Serverless function learning environments across Amazon, Microsoft, and Google clouds

by Brian Fitzgerald


If you want to dip your toe into serverless function programming, you will want to try it out in a simple web-based environment with all the needed syntax setup for you. That way, you can at least get to “Hello World!” without delay or error.

Across three cloud providers, Amazon, Microsoft, and Google, online edit availability varies across languages and operating systems. Here is a brief summary.

Amazon Web Services

AWS serverless functions, Lambda, are available in seven languages, C#, Go, Java, JavaScript, Powershell, Python, and Ruby. You can experiment with some simple coding by entering your choice of JavaScript, Python or Ruby code into the online code editor. If you want to use C#, Go, Java, or Powershell, you will have to develop and test your files outside Lambda, put them in a zip file, and upload the zip file. The Lambda console also accepts a jar file for upload. A Lambda java upload needs class and jar files, not java source files. Also, a jar file can contain bytecode compiled from other languages that run in a JRE, so, for example, you can write a Lambda in scala or clojure.

Saving code changes from the AWS Console is quick, usually under one second. Python code is saved without syntax checking. There is one quirk. Tabs in sources get copied to the clipboard as spaces. I refer to the Lambda Management console in Chrome on Windows.

You can export your function, and in that way, get your source files out after you have tested them.

A python Lambda function can return any data type that is JSON serializable, such as  dict, list, tuple, Boolean, scalars, None, and hierarchies of these, but not, for example, set, date, datetime, class, or object.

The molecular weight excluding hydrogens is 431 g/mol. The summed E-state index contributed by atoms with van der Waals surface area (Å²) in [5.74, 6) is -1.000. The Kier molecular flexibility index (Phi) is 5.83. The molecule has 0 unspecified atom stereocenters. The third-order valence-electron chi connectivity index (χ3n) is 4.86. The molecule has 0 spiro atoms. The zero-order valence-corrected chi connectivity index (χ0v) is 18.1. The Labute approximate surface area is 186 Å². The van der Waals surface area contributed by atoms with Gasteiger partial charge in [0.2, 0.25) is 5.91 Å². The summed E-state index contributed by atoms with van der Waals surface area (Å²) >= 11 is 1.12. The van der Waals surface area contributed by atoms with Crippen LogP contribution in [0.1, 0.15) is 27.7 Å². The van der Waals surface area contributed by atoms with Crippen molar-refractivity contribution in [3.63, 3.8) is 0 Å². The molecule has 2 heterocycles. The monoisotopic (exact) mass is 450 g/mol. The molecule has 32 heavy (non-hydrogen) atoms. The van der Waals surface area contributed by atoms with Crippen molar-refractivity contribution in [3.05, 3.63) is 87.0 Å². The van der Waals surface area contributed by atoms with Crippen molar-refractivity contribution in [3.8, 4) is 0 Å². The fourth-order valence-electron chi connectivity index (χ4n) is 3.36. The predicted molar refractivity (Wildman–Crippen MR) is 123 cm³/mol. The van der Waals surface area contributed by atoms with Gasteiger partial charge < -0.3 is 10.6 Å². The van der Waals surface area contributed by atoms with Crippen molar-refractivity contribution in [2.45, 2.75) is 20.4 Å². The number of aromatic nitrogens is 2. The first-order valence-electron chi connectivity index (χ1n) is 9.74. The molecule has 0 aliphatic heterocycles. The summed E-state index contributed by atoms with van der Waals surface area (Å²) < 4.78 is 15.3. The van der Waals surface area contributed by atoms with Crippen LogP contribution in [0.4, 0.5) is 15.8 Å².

Azure Functions are offered in five languages: C#, Java, JavaScript, Powershell, and Python. Azure functions can be administered online in the Azure portal. Azure offers a choice of Windows or Linux for your function, but online edit is only available for the Windows Function Apps. Python runs on Linux only, which rules out online edit. Creating Java or Go functions is supported only by upload. Online edit, therefore, is available for C#, JavaScript, and Powershell.

An Azure function sits inside a FunctionApp. FunctionApp names must be unique across all Azure. You cannot name your Azure FunctionApp “spam” or “eggs”, and you cannot name your Azure FunctionApp “SpamAndEggs” unless I delete my Azure FunctionApp “SpamAndEggs”.


FunctionApp creation can take more than 1 minute. When creation finishes, the function list displayed in the portal does not refresh when the function is ready, and you could miss the notification. Saving your code from the portal is almost instantaneous. Compile and run takes less than 1 second. You can zip and download your finished code by pressing Download app content.

Press tab in the online code results in saving space characters, which will be less of a problem, since you won’t be editing python source online.


In Google Cloud Platform, you can create a Google Cloud Function. The language choices are Go, JavaScript, and Python, and you can enter all code using the online editor.

When you finish editing, you press “Deploy”, which can run for up to 1 minute.Syntax errors lead to failed deployment. While testing the code, you can view it read-only.  If you want to make a change, you have to go back to the edit screen. You may download your finished code as a zip file.

Google Cloud function return type is limited to string, tuple, Response instance, or WSGI callable.


Here is a summary of programming languages across cloud providers.

Language AWS Azure Google
C# upload only online edit not available
Go upload only not available online edit
Java upload only upload only not available
JavaScript online edit online edit online edit
Powershell upload only online edit not available
Python online edit upload only online edit
Ruby online edit not available not available

JavaScript is universally available for learning: You can quickly create a Hello World serverless function using an online editor on any cloud platform. On the other hand, if you are a hard-core java programmer, you are going to need to work out how to upload your code. You could upload code from your IDE, for example. If you want to learn C# or Powershell cloud programming, Azure is the place to be. If you want to explore Go, then go to Google.


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